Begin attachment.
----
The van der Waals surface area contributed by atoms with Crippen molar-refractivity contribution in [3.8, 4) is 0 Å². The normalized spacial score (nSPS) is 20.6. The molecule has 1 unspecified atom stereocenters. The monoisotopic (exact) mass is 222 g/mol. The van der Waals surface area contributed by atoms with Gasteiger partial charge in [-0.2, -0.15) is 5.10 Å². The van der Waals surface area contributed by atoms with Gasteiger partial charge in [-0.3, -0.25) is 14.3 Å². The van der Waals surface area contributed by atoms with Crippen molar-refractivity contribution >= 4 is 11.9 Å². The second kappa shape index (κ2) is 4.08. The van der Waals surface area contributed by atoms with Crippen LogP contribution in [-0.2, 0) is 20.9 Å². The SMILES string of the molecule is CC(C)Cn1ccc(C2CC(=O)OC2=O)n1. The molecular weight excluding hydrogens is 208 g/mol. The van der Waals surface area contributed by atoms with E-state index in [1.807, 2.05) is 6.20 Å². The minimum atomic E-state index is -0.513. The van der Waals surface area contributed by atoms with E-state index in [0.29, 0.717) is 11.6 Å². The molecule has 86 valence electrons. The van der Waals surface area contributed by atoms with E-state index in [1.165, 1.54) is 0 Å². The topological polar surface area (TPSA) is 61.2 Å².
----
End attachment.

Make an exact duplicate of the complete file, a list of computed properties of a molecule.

The van der Waals surface area contributed by atoms with Crippen molar-refractivity contribution in [3.8, 4) is 0 Å². The normalized spacial score (nSPS) is 20.6. The molecule has 1 unspecified atom stereocenters. The monoisotopic (exact) mass is 222 g/mol. The van der Waals surface area contributed by atoms with Gasteiger partial charge in [-0.2, -0.15) is 5.10 Å². The van der Waals surface area contributed by atoms with Gasteiger partial charge in [-0.3, -0.25) is 14.3 Å². The van der Waals surface area contributed by atoms with Crippen molar-refractivity contribution >= 4 is 11.9 Å². The second kappa shape index (κ2) is 4.08. The van der Waals surface area contributed by atoms with Crippen LogP contribution in [-0.2, 0) is 20.9 Å². The SMILES string of the molecule is CC(C)Cn1ccc(C2CC(=O)OC2=O)n1. The molecular weight excluding hydrogens is 208 g/mol. The van der Waals surface area contributed by atoms with E-state index in [1.807, 2.05) is 6.20 Å². The minimum atomic E-state index is -0.513. The van der Waals surface area contributed by atoms with E-state index in [0.29, 0.717) is 11.6 Å². The molecule has 86 valence electrons. The van der Waals surface area contributed by atoms with E-state index in [1.165, 1.54) is 0 Å². The topological polar surface area (TPSA) is 61.2 Å².